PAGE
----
Front end development is focusing more and more on efficiency. Pre-processors like Less and SCSS make the job easier for many programmers but there are many ways to write minimal quick CSS the native way. Luckily we have some tips below to help you eliminate the many duplicate rules and overrides. They will help you standardize the flow of styling in your layouts and help you create a personal starting framework that’s efficient and solves many starting problems.
CSS Tips To Level Up Your Skills
Here are some CSS tips to level up your skills.
Use CSS Reset
Reset libraries like normalize.css can provide a clean slate for your site’s styles to help ensure better consistency between browsers. Most sites don’t need all the rules libraries include so you can usually get by with removing all the margins and paddings applied to your elements in your layout.
The use of box-sizing declaration is optional.
Box sizing can be inherited from html.
Box sizing is easier to change when code is introduced through a 3rd party plugin or application that use different behavior.
Use Flexbox To Get Rid Of Margin Hacks
Get rid of nth-, first-, and last-child hacks by using the space-between property value in flexbox.
This will prevent you from having to clear or reset margins to get the columns to break into the number of rows you want when you’re designing a grid like a portfolio or image gallery where you used floats.
Use :not() to Style Borders on Lists
Using last-child or :nth-child selectors is a very common practice in web design especially when you want to undo a style previously declared on the parent sector. Create a separator between each link and the second rule added to take that border off the end:
This can become messy because it forces the browser to render things one way the undo for a specific selector. Resetting styles is unavoidable but :not() using pseudo-class to only apply a style to the elements you want in one single statement:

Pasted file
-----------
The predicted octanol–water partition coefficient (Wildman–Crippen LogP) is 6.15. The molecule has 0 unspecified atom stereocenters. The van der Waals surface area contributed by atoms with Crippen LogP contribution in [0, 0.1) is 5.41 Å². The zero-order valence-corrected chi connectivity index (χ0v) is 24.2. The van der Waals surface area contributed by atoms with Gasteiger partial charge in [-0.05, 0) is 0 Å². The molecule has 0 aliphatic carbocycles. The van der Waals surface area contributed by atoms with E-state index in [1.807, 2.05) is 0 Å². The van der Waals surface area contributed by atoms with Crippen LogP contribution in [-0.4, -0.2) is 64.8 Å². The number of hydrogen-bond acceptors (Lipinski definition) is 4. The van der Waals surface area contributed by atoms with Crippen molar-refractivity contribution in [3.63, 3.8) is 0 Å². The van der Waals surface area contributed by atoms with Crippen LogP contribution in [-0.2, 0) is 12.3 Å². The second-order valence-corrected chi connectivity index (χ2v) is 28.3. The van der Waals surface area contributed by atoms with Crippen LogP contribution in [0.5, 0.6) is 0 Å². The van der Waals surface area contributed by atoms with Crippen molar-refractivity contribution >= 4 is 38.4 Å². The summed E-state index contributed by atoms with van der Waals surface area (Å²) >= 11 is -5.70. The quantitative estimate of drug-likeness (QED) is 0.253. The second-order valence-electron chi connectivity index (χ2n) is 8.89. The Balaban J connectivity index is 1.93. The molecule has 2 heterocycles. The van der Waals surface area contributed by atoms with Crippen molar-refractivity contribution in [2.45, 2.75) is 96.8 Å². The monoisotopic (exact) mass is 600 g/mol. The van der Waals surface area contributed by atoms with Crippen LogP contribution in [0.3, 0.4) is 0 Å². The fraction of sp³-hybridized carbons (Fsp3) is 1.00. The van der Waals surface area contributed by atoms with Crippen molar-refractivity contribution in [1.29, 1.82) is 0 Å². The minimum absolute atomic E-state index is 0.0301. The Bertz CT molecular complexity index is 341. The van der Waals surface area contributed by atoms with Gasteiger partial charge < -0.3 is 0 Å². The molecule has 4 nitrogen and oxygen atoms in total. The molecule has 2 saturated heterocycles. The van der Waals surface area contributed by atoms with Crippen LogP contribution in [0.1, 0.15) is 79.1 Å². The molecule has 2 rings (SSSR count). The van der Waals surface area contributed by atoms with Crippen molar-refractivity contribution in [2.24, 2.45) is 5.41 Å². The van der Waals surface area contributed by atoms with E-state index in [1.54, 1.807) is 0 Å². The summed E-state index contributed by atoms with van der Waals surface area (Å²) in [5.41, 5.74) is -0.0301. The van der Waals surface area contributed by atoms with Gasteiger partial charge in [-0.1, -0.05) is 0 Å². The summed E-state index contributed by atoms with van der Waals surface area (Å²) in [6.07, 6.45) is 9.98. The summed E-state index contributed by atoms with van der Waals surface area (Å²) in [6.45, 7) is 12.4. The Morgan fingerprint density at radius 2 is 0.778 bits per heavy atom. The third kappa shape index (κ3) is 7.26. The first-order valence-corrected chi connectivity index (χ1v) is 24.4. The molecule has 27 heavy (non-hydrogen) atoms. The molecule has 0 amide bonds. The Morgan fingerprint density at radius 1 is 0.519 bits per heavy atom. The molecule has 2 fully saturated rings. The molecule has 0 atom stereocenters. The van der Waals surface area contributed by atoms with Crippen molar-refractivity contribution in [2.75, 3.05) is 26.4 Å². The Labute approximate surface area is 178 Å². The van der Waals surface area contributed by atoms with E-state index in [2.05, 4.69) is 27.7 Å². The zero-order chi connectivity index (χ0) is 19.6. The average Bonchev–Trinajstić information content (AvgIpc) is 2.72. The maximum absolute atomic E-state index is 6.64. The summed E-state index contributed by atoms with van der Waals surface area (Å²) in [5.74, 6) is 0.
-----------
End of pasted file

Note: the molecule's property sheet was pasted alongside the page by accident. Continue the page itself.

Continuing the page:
Add line-height to body
Repeating declarations over and over again leads to inefficient style sheets. Once you get the hang of planning your projects and combining the rules, your CSS will become fluid. One way to understand cascade and how the styles you write can be inherited elsewhere. Line height is one of the properties you can set for your entire project.
But instead of adding line-height to each <p>, <h*> and so on, add it to body:
There is no unit declared here. It just tells you to make the line 1.5 times higher than font size for the rendered text.
A vertically centered layout is a great way to set an elegant foundation for content layouts.
Use SVG for Icons
SVG scales is important for all browser types so ditch your png, .jpg, or .gif-jif- files for SVG Icon Fonts in FontAwesome 5.
Maintain accessibility with:
Use the “Owl” Selector
Use universal selector (*) and adjacent sibling selector (+) to provide powerful CSS capability that will allow you to set rules for all elements in the flow of the document that specifically follow other elements.
This will help you create a more uniform spacing.
Consistent Vertical Rhythm
Provide a visual aesthetic with consistent vertical rhythm. This will make content more readable where owl selector might be too general. Use a universal selector (*) within an element to create a consistent vertical rhythm for specific sections of your layout:
We hope that some of these tips will make your CSS more fluid.
What do you think of our tips? Did they make your coding easier? Tell us by leaving your comments below.
Also Read: CSS Tools You Should Be Using